By Gwyneth K. Shaw
Berkeley Law’s innovative work exploring how environmental, social, and governance (ESG) questions are — and should be — incorporated into business strategy just got a boost through a new gift to support research, programming, and student fellowships.
The school was selected as the first academic partner of the ESG and Law Institute, launched by law firm Paul, Weiss, Rifkind, Wharton & Garrison LLP as an independent forum studying the most pressing issues of corporate sustainability. Amelia Miazad ’02 developed the school’s growing suite of courses bridging corporate law and social and environmental justice, and already helped bring together companies and experts to share best practices.
The new gift will expand and deepen those efforts, says Adam Sterling ’13, executive director of the Berkeley Center for Law and Business, which will lead the collaboration for Berkeley Law through its Business in Society Institute.
Paul, Weiss chairman Brad S. Karp envisions that the gift will help make legal ESG education more accessible to the next generation of lawyers.
“We are proud to partner with the region’s premier public university to equip law students with the sophisticated understanding of ESG that they will undoubtedly need in their future practices,” he says.
General counsels, boards and executives need to navigate this nuanced and important area, but they must have good advice, says David Curran, executive director of the ESG and Law Institute and co-chair of Paul, Weiss’ ESG Advisory Practice.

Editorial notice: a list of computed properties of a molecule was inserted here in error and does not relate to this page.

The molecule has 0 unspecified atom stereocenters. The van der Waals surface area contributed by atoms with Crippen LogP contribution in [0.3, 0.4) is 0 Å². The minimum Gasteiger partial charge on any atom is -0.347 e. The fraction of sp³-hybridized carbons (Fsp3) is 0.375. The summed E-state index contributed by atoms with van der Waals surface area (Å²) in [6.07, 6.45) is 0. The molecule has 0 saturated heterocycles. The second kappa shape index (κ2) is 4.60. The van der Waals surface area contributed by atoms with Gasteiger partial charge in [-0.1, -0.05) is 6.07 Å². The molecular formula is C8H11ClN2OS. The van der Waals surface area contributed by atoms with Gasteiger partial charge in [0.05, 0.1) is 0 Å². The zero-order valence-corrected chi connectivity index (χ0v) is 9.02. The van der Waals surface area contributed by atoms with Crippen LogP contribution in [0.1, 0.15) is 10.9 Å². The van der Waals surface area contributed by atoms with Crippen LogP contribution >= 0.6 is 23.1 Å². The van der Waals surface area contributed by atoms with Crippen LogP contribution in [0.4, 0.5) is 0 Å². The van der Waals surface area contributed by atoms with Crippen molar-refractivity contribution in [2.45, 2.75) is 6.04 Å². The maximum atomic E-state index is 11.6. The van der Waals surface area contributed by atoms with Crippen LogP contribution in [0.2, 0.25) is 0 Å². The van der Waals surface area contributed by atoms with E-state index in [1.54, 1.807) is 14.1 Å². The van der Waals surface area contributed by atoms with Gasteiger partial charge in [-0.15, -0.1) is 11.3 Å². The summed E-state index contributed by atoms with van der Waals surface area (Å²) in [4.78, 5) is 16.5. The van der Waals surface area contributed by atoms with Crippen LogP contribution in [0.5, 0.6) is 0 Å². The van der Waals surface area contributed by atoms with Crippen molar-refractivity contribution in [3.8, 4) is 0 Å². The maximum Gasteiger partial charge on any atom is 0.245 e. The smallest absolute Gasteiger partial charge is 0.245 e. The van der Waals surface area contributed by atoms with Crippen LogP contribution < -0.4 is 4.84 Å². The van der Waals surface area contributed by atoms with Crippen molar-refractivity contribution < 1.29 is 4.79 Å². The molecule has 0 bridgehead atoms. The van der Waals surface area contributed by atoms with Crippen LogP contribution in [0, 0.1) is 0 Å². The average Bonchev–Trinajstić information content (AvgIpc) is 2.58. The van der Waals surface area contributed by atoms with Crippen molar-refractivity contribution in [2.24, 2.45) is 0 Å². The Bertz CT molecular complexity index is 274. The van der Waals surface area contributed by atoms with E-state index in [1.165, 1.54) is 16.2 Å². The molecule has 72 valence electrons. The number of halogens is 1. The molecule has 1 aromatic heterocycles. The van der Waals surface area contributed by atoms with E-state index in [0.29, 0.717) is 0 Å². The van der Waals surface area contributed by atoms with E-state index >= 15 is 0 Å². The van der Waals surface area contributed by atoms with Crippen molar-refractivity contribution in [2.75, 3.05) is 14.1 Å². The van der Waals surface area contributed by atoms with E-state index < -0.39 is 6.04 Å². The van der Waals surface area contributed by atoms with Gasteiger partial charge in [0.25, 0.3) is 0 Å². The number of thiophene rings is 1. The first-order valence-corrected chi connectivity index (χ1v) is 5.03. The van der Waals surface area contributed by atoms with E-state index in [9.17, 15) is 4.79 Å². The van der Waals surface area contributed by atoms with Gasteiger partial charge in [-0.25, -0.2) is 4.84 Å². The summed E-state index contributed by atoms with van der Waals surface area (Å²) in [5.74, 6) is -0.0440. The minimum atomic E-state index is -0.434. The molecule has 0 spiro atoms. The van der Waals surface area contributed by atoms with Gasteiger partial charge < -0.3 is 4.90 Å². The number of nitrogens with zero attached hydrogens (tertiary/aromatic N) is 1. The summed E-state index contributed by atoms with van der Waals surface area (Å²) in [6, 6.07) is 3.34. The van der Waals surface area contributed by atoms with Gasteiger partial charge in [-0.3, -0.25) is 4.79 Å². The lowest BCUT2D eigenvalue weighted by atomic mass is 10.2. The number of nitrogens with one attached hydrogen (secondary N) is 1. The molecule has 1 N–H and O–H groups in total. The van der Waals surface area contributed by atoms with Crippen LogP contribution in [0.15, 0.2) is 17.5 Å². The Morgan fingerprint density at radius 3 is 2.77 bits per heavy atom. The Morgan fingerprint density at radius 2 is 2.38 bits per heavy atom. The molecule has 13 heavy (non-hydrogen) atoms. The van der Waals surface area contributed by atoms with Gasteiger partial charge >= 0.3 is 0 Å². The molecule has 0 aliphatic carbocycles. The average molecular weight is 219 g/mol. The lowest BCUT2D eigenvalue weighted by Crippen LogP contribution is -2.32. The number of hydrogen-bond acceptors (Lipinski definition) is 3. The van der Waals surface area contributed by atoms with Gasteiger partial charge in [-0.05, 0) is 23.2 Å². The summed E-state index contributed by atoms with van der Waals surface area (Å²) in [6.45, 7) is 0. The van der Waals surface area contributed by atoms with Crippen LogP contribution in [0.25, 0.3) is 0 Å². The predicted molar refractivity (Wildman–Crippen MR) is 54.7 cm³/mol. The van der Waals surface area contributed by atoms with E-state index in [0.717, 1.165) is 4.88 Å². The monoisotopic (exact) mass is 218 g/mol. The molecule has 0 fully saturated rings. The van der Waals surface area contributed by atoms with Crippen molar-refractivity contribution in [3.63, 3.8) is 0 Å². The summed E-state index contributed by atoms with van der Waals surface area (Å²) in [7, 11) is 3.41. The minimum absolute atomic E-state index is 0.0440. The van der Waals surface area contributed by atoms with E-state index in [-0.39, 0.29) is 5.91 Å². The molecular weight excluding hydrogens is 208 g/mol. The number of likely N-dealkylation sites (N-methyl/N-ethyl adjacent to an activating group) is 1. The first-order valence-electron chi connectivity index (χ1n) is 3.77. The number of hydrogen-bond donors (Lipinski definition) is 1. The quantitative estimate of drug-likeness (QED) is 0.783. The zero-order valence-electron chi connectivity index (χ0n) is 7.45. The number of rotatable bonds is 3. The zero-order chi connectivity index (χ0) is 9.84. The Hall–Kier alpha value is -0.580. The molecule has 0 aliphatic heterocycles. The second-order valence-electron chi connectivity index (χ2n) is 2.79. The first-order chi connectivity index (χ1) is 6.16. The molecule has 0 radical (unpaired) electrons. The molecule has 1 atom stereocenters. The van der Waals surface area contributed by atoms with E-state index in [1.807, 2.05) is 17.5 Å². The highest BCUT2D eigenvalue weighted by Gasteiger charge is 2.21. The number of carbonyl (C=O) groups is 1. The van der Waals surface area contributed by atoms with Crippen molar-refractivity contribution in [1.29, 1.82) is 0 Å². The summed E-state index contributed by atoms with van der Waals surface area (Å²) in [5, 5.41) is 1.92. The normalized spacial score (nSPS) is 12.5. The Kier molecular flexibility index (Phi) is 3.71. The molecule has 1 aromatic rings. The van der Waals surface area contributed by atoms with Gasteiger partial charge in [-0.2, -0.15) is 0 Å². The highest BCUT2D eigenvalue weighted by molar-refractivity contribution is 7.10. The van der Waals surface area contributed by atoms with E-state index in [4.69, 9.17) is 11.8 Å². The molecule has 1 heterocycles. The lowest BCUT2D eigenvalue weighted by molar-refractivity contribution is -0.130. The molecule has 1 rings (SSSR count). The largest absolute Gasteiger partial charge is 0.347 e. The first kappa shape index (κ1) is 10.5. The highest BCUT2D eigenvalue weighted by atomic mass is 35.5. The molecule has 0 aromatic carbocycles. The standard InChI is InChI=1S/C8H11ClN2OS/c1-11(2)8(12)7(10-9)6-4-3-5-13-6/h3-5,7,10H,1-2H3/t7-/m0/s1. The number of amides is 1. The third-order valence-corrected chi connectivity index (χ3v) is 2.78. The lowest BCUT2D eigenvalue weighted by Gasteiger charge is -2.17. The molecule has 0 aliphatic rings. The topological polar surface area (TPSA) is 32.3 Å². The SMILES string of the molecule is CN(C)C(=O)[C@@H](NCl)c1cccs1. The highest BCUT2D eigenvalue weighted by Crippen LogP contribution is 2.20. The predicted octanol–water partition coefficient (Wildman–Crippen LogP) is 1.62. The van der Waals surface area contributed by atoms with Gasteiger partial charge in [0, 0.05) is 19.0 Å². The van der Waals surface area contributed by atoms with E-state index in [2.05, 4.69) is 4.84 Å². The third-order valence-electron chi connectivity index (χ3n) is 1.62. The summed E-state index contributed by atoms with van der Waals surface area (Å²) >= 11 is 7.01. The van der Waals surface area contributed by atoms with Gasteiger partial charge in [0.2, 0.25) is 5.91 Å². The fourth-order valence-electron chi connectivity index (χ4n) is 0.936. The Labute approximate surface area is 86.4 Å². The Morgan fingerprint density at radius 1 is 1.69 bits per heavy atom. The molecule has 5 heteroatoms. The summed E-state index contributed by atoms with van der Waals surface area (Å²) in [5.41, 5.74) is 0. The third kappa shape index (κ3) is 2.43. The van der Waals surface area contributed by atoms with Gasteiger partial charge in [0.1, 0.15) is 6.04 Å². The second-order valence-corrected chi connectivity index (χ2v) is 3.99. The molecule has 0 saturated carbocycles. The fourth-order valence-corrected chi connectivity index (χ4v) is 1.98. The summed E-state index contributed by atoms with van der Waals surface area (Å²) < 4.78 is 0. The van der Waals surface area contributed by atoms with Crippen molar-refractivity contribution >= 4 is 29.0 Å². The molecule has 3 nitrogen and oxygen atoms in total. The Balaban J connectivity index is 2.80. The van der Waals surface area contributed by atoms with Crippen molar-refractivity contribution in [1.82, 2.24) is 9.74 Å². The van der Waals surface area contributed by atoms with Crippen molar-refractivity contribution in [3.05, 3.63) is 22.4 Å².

“Companies urgently need guidance in areas where legal risks and corporate governance are colliding with corporate sustainability and social responsibility initiatives,” he says. “The Institute aims to provide the kind of detailed, up-to-the-minute information and analysis required to make sound business decisions that are in compliance with current and emerging regulations.”
The idea of a more sustainable form of capitalism was a hot topic in the business world — even before the COVID-19 pandemic made the depth of income inequality starkly visible. The Business in Society Institute has incorporated Berkeley Law’s public mission into a curriculum that gives students the opportunity to become leaders in building better corporations.
The new gift specifically helps students: The ESG and Law Institute will award two $25,000 fellowships to select Berkeley Law students to conduct research and analysis and be involved in programs and events focused on leading-edge topics.
ESG issues are increasingly part of corporate strategy and governance, and students must be prepared for this new business reality, Miazad says.
“Berkeley Law students are increasingly concerned about the role of business in society,” Sterling adds. “This new gift will help scale our platform and provide our students and faculty with additional support as we continue to build the most impactful business law program in the world.”
Berkeley Law Dean Erwin Chemerinsky says the gift is exciting because it will deepen the experience for Berkeley Law students as well as support pathbreaking research.
“We are grateful for the investment into our ESG program and the creation of the new fellowships, affording new opportunities for analysis of this important area,” he says.